The Natchez Street Historic District was named to the National Register of Historic Places in 2004, but that does not mean it was frozen in time.

Since its placement on the register the community has increasingly faced many of the same issues related to gentrification, like rising home and rent prices, that other parts of the city have.

A community meeting was held Thursday night at the First Missionary Baptist Church on Natchez Street to discuss the nature of encroaching gentrification in the neighborhood in recent years and to brainstorm how to address the changes it brings. Elected officials, including Mayor Ken Moore, city staff, community leaders and area residents packed the church for the meeting, which was hosted by the Williamson Herald and Southern Exposure Magazine.

Kevin Riggs of Franklin Community Church outlined what he feels is the main challenge that gentrification poses.

“What’s happening to us is a segment of the population that built Franklin is having to move out,” he said. “We’re in danger of losing a culture and losing a significant part of our history if we don’t try to figure out some way to address this situation.”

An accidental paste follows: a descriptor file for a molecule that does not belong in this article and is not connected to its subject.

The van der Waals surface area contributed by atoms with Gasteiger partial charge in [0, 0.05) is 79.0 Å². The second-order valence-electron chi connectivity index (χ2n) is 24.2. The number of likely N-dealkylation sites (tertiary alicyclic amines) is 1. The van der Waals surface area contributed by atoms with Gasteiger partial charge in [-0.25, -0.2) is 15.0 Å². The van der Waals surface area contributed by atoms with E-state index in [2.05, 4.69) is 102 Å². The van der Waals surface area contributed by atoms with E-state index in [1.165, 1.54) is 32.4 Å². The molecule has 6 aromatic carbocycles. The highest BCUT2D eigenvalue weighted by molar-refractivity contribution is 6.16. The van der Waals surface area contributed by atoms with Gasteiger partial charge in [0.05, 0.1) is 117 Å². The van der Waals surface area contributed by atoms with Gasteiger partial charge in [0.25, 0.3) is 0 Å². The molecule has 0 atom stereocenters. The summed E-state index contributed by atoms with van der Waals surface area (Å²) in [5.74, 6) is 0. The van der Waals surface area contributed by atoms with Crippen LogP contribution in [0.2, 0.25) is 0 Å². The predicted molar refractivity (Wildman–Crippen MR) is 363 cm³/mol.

Much of the discussion that followed was related to the topics of affordable housing and the character of the Natchez Street district and its surrounding area.

“I get phone calls every day, ever single day, from people wanting to move into this community,” Franklin Housing Authority Executive Director Derwin Jackson said. “The one thing they say is I can’t afford it. I can’t find affordable housing here in Franklin.”

Kerri Bartlett, managing editor at the Williamson Herald, provided some numbers. She said the median home price in Williamson County is $489,000, while the median price in Franklin is $517,000.

Even some less affluent parts of Franklin have seen developers buy smaller, older homes for $175,000 to $200,000, tear them down and then replace them with much larger homes at prices triple what existed there before.

Franklin City Administrator talked about the challenge of providing truly affordable housing in the $150,000 to $175,000 in Franklin.

“That is really difficult to deliver largely because straight up the dirt is worth as much as the house that may be on it,” he said.

Despite the challenge, Jackson and the FHA are hard at work on providing as much affordable and low-income housing as possible in the city. He said the FHA had a master plan to encourage home ownership and increase the number of affordable units to 600.